Hooch and his heart

hooch-2 One week ago today, we welcomed this stunning fella to Grass Roots with open arms. Hooch came to us because his momma didn’t have the time to spend with him that she felt he deserved. Like any parent, she wanted the best for him. Before handing Hooch over to us, his mama let us know he’d been on heart meds, basically his whole life, for a murmur that they hoped he’d grow out of. She let us know that around one year of age, he’d have to have an echocardiogram done to see how his heart had grown it and if what was causing the murmur had corrected itself. No problem. He has spent the last week getting settled into his foster homes and making friends with the eight children, three other dogs and three kitties in the house.

We had a bit of a scare with Hooch on Tuesday. He became very lethargic, vomited several times, the last time there was quite a bit of blood in it so off to Savannah we went. An xray was done and it appeared as though his stomach was pushed up very close to his vertebrae. This concerned the vet that was working that evening so we made plans to bring Hooch back first thing Wednesday morning for an abdominal ultrasound. Thankfully the ultrasound didnt show anything concerning, which was a huge relief…..BUT…..they did let us know his murmur is a grade 5/6, which is pretty serious. About this time, Hooch’s original owner contacted us and let us know he was diagnosed with Subvalvular Aortic Stenosis at around 8 weeks of age and provided us with his medical records indicating this. After sharing that information with Savannah they let us know there wasn’t anything they could do for him there and that we needed to get him into a cardiologist as soon as possible. Subvalvular Aortic Stenosis is not a diagnosis anyone wants to hear….in English, it basically means…..the passageway that goes from the heart to the aorta is too narrow. This prevents proper bloodflow and oxygen to the heart. Symptoms are much like those of an older dog that’s in congenitial heart failure, main difference being, with SAS the dog can simply drop dead if over exerted or the heart is working too hard. To say we were crushed to hear this is an understatement…..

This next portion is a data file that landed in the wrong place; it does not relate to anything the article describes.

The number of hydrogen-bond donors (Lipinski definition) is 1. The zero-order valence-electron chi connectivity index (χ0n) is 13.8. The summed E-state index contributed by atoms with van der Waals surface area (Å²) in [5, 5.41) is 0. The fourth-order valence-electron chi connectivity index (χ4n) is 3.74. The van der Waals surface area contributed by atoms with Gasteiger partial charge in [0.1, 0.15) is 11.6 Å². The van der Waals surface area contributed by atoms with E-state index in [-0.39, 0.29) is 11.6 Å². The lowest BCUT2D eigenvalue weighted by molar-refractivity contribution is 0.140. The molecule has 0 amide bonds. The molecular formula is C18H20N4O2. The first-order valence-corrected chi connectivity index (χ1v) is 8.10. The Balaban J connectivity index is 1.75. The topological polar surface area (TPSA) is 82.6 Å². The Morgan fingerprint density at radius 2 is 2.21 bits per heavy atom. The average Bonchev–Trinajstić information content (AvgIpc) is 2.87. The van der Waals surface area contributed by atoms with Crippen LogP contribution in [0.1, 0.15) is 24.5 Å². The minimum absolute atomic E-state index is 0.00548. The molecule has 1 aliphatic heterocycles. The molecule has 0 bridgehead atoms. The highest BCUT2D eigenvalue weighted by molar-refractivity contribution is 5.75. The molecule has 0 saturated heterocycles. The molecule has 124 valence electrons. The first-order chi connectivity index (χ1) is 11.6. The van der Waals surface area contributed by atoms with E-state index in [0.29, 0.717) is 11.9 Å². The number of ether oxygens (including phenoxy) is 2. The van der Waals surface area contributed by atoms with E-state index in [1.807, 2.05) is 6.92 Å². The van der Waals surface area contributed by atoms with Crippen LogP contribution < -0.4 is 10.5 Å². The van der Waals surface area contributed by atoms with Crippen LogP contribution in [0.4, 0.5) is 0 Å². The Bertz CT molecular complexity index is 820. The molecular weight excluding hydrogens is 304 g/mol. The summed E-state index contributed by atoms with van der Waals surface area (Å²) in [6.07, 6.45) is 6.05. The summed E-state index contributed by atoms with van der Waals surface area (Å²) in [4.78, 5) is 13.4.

We have secured an appointment at UPENN for Hooch with one of their cardiologists on November 9th. While there, they will perform an echocardiogram and be able to tell us if Hooch’s condition is mild, moderate or severe. We will also have them compare the new imagines with his original echo to see how much the disease has progressed over the past 8 months.

hoochHooch is 10 months old today. He is the biggest, goofiest, most slobbery dog we have had come through the house. Most of the dogs that we get are “my dogs”, I (Karli) am their person. Not Hooch, he immediately chose;my hubby,Jon. Regardless of the severity of Hooch’s SAS, the prognosis isn’t very good. We are hoping the cardiologist at UPENN will have some treatment options for us, but at this point we don’t know if there’s a whole lot we are going to be able to do for him. We aren’t sure how long he will be with us, we of course are hoping for many happy years. What we do know, is however long he blesses us with his presence, he will be loved.

At this time we are asking for donations to help cover the cost of Hooch’s care. We have already spent almost $800, and aren’t sure what’s in store once we get him up to UPENN. All donations are tax deductible. If you are able to donate, you can do so by clicking the donate button on facebook or our website (www.grrde.org), or by mailing us a check. We know it’s getting close to the holidays and money may be a little tight, but every little bit helps. If you can’t donate, please don’t underestimate the power and importance of sharing his post. We’d also appreciate it everyone could send some positive, healing vibes Hooch’s way. He has only been with us a week, but he has already left his paw print on our hearts and we want to make sure we are doing everything we possibly can for him.

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